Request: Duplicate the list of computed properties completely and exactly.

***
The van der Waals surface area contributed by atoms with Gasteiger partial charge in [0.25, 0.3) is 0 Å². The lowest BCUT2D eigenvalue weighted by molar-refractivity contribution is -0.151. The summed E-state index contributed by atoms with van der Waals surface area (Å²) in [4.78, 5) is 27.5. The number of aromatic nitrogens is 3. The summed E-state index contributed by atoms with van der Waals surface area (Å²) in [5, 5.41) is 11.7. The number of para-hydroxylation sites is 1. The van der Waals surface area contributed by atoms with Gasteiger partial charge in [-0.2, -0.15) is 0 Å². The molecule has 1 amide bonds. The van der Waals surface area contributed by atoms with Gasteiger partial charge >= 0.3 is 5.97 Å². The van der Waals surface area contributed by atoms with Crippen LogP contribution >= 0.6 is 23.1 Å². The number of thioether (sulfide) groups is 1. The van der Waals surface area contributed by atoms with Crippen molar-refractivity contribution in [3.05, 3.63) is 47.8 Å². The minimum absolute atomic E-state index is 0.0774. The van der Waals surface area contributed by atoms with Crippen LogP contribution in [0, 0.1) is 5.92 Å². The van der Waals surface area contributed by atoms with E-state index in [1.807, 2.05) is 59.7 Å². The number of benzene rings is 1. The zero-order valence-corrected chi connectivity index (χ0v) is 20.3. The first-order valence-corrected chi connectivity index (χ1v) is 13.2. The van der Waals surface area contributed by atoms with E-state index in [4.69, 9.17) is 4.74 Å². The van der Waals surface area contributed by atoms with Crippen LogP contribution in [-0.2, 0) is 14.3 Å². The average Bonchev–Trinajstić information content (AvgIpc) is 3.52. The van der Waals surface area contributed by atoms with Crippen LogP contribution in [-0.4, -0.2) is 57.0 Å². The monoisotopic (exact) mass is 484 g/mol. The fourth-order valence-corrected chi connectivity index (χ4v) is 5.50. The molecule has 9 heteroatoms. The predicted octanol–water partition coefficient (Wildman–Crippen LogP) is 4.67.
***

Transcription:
The van der Waals surface area contributed by atoms with Gasteiger partial charge in [0.25, 0.3) is 0 Å². The lowest BCUT2D eigenvalue weighted by molar-refractivity contribution is -0.151. The summed E-state index contributed by atoms with van der Waals surface area (Å²) in [4.78, 5) is 27.5. The number of aromatic nitrogens is 3. The summed E-state index contributed by atoms with van der Waals surface area (Å²) in [5, 5.41) is 11.7. The number of para-hydroxylation sites is 1. The van der Waals surface area contributed by atoms with Gasteiger partial charge in [-0.2, -0.15) is 0 Å². The molecule has 1 amide bonds. The van der Waals surface area contributed by atoms with Gasteiger partial charge >= 0.3 is 5.97 Å². The van der Waals surface area contributed by atoms with Crippen LogP contribution >= 0.6 is 23.1 Å². The number of thioether (sulfide) groups is 1. The van der Waals surface area contributed by atoms with Crippen molar-refractivity contribution in [3.05, 3.63) is 47.8 Å². The minimum absolute atomic E-state index is 0.0774. The van der Waals surface area contributed by atoms with Crippen LogP contribution in [0, 0.1) is 5.92 Å². The van der Waals surface area contributed by atoms with E-state index in [1.807, 2.05) is 59.7 Å². The number of benzene rings is 1. The zero-order valence-corrected chi connectivity index (χ0v) is 20.3. The first-order valence-corrected chi connectivity index (χ1v) is 13.2. The van der Waals surface area contributed by atoms with E-state index in [4.69, 9.17) is 4.74 Å². The van der Waals surface area contributed by atoms with Crippen LogP contribution in [-0.2, 0) is 14.3 Å². The average Bonchev–Trinajstić information content (AvgIpc) is 3.52. The van der Waals surface area contributed by atoms with Crippen LogP contribution in [-0.4, -0.2) is 57.0 Å². The monoisotopic (exact) mass is 484 g/mol. The fourth-order valence-corrected chi connectivity index (χ4v) is 5.50. The molecule has 9 heteroatoms. The predicted octanol–water partition coefficient (Wildman–Crippen LogP) is 4.67.